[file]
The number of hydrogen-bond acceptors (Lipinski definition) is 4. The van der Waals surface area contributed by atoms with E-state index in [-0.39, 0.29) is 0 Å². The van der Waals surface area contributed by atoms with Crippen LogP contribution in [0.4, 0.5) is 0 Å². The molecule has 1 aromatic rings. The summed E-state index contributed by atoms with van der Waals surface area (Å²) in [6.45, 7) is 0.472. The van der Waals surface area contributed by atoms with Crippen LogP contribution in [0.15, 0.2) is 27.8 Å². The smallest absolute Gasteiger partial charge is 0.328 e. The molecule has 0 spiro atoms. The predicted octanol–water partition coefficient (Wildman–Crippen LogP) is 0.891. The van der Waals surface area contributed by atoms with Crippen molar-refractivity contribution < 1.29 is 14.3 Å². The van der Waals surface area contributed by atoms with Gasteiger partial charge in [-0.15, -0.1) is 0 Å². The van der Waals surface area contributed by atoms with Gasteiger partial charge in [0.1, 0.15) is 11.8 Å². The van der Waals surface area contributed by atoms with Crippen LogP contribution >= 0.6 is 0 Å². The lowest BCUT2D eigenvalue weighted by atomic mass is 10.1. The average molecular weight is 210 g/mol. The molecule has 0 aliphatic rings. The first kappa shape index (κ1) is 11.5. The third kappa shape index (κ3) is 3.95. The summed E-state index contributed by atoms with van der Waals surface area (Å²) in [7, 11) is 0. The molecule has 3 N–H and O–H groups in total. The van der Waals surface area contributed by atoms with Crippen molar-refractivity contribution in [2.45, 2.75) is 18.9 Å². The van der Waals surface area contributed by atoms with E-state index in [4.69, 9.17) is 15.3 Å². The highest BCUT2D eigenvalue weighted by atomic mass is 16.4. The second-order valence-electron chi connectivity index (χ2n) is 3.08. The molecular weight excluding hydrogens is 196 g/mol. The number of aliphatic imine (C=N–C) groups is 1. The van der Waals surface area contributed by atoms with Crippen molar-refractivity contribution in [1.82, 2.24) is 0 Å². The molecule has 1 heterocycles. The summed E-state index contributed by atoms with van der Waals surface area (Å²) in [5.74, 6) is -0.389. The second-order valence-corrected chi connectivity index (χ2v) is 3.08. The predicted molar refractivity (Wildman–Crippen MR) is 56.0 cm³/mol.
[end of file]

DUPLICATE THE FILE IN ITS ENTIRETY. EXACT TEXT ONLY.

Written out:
The number of hydrogen-bond acceptors (Lipinski definition) is 4. The van der Waals surface area contributed by atoms with E-state index in [-0.39, 0.29) is 0 Å². The van der Waals surface area contributed by atoms with Crippen LogP contribution in [0.4, 0.5) is 0 Å². The molecule has 1 aromatic rings. The summed E-state index contributed by atoms with van der Waals surface area (Å²) in [6.45, 7) is 0.472. The van der Waals surface area contributed by atoms with Crippen LogP contribution in [0.15, 0.2) is 27.8 Å². The smallest absolute Gasteiger partial charge is 0.328 e. The molecule has 0 spiro atoms. The predicted octanol–water partition coefficient (Wildman–Crippen LogP) is 0.891. The van der Waals surface area contributed by atoms with Crippen molar-refractivity contribution < 1.29 is 14.3 Å². The van der Waals surface area contributed by atoms with Gasteiger partial charge in [-0.15, -0.1) is 0 Å². The van der Waals surface area contributed by atoms with Gasteiger partial charge in [0.1, 0.15) is 11.8 Å². The van der Waals surface area contributed by atoms with Crippen LogP contribution >= 0.6 is 0 Å². The lowest BCUT2D eigenvalue weighted by atomic mass is 10.1. The average molecular weight is 210 g/mol. The molecule has 0 aliphatic rings. The first kappa shape index (κ1) is 11.5. The third kappa shape index (κ3) is 3.95. The summed E-state index contributed by atoms with van der Waals surface area (Å²) in [7, 11) is 0. The molecule has 3 N–H and O–H groups in total. The van der Waals surface area contributed by atoms with Crippen molar-refractivity contribution in [2.45, 2.75) is 18.9 Å². The van der Waals surface area contributed by atoms with E-state index in [4.69, 9.17) is 15.3 Å². The highest BCUT2D eigenvalue weighted by atomic mass is 16.4. The second-order valence-electron chi connectivity index (χ2n) is 3.08. The molecular weight excluding hydrogens is 196 g/mol. The number of aliphatic imine (C=N–C) groups is 1. The van der Waals surface area contributed by atoms with Crippen molar-refractivity contribution in [1.82, 2.24) is 0 Å². The molecule has 1 heterocycles. The summed E-state index contributed by atoms with van der Waals surface area (Å²) in [5.74, 6) is -0.389. The second-order valence-corrected chi connectivity index (χ2v) is 3.08. The predicted molar refractivity (Wildman–Crippen MR) is 56.0 cm³/mol.